The difference between an average and experienced project manager in real estate comes down to scheduling.
It’s not enough to set out a schedule and sit back with your feet up. You have to be proactive in overseeing the progress that’s being made, and adjusting targets and budgets along the way according to the day by day changes that occur.
This applies to real estate projects in particular, because the amount of money on the line can be significant, and the number of moving parts in any project of this kind will be greater than in other industries.
Once again the use of modern tools does take the sting out of staying on top of the responsibilities of project management. Scheduling can be organized, tracked and reconfigured with the help of software, and automation plays a major part here.
The key is to know that time is of the essence, and get into good habits for managing your own schedule, so that these can then be applied to the wider schedule for each project you helm.
Leading teams with strength and encouragement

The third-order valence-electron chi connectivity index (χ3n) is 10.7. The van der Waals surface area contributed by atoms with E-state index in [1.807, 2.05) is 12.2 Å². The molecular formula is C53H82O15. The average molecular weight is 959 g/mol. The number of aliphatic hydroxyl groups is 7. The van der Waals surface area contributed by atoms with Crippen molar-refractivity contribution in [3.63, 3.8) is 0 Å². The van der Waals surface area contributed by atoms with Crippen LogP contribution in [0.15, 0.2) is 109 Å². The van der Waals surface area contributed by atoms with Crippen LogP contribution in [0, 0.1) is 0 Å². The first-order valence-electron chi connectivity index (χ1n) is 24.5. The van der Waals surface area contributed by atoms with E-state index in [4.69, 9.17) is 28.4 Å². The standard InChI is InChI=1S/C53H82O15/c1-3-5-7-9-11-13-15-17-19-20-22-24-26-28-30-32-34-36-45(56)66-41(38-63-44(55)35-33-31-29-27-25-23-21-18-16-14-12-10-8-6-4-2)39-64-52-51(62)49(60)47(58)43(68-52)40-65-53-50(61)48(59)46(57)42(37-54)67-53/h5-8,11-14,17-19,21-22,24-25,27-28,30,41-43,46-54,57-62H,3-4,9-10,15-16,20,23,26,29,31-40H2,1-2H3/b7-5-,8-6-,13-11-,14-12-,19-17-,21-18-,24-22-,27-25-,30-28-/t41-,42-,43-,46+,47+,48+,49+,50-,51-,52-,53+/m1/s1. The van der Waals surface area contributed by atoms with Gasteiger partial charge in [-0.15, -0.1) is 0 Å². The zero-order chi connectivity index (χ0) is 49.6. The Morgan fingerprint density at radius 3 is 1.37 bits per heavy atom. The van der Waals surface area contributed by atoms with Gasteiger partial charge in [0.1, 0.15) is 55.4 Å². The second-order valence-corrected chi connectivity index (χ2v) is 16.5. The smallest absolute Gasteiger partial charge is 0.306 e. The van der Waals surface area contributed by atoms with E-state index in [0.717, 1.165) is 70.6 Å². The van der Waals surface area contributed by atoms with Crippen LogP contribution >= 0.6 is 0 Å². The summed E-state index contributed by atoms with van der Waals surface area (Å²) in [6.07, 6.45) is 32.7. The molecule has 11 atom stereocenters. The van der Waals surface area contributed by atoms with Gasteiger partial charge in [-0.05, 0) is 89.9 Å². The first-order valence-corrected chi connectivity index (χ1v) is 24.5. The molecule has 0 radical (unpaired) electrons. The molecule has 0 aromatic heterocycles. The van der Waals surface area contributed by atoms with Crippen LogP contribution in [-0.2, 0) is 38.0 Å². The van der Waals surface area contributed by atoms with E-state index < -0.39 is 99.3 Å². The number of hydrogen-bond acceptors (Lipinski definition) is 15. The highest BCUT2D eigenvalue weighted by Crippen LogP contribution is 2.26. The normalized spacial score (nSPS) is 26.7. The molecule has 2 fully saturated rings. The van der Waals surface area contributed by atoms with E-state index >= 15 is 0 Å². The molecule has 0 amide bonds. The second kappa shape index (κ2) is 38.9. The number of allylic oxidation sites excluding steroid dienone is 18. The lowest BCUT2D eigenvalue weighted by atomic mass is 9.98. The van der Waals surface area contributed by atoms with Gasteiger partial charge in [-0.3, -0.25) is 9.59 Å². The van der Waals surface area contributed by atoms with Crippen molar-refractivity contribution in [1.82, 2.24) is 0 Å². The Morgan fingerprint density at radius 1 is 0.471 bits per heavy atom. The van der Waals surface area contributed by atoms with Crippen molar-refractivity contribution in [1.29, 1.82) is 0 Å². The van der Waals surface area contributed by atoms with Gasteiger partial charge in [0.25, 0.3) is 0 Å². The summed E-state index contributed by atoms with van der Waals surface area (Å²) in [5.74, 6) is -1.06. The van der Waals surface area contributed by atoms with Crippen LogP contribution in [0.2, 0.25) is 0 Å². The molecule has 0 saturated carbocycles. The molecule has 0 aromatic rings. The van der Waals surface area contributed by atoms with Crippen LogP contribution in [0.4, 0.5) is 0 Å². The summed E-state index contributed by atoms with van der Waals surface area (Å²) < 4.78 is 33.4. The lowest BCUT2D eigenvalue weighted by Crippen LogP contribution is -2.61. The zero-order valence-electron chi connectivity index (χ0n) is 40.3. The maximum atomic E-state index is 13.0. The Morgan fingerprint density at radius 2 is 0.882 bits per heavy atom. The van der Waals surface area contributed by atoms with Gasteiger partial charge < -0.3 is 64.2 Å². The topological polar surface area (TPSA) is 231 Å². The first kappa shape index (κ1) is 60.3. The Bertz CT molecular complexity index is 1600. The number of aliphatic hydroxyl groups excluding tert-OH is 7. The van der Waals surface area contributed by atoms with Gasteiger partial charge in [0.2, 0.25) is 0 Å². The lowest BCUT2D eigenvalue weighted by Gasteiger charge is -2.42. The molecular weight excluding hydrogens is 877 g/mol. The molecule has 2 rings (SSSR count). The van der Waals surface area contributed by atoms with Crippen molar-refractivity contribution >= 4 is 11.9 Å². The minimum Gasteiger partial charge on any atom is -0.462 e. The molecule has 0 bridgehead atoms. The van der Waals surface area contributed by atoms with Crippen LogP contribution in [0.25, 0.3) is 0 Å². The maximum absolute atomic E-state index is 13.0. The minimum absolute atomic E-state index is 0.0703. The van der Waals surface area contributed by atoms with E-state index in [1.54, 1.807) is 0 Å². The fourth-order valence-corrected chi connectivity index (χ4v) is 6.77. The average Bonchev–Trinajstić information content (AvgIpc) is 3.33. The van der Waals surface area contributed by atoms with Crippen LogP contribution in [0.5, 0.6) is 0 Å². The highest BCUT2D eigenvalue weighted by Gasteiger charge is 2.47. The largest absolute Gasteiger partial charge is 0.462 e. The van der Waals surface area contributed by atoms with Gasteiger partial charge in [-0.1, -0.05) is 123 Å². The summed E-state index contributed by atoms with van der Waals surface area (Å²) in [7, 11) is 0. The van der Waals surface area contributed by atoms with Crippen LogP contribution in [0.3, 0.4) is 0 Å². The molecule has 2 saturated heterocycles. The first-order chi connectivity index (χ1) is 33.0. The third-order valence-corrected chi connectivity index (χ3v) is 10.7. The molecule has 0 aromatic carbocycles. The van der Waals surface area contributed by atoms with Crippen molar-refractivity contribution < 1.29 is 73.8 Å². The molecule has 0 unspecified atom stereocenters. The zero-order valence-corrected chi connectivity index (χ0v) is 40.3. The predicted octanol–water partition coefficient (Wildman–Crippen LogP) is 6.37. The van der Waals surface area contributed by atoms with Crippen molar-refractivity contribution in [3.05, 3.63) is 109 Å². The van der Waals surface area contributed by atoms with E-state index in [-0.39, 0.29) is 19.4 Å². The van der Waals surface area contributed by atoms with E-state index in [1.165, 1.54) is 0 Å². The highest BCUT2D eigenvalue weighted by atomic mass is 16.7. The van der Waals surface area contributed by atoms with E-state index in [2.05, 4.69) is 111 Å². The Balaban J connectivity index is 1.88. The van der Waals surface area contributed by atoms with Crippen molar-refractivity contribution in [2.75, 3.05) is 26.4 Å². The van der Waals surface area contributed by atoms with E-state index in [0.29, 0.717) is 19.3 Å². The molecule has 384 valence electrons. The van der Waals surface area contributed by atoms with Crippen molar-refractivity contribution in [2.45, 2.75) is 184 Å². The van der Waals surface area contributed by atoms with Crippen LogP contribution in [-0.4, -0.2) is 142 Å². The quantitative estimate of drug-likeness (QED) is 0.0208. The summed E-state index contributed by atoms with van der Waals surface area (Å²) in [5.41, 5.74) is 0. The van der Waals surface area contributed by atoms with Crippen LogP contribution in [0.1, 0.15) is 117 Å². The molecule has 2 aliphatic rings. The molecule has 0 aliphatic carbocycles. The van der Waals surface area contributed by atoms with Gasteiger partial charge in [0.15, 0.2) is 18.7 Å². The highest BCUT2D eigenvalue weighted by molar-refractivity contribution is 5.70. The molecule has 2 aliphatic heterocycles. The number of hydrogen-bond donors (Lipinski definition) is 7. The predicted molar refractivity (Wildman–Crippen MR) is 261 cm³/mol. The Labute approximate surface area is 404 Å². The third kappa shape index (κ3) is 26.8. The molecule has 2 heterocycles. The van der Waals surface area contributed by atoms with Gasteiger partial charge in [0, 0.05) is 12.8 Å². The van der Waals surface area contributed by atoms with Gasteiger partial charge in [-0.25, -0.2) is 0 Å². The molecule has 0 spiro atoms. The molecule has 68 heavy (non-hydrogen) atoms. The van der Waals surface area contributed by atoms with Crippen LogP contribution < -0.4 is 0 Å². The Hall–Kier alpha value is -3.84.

The skills of a project manager are necessarily the same as those of any leader, because with management comes the requirement to steward teams of people and take tough decisions.
Good leaders have to strike a balance between being strong and decisive, and being supportive and encouraging to those in their charge.
Employees need to be guided, as well as given the freedom to think for themselves and act autonomously. Performance must be assessed fairly, and feedback provided supportively. Most of all, successes must be celebrated so that morale rises and there’s the drive to keep on achieving going forward.
As with many skills, leadership is something that comes naturally to some, while it’s necessary to develop through effort and mentorship in the hands of others.
Taking leadership training courses if you’re thinking of becoming a project manager is a sensible step. There’s only so much you can rely on your innate abilities or your previous experience to teach you about leading others.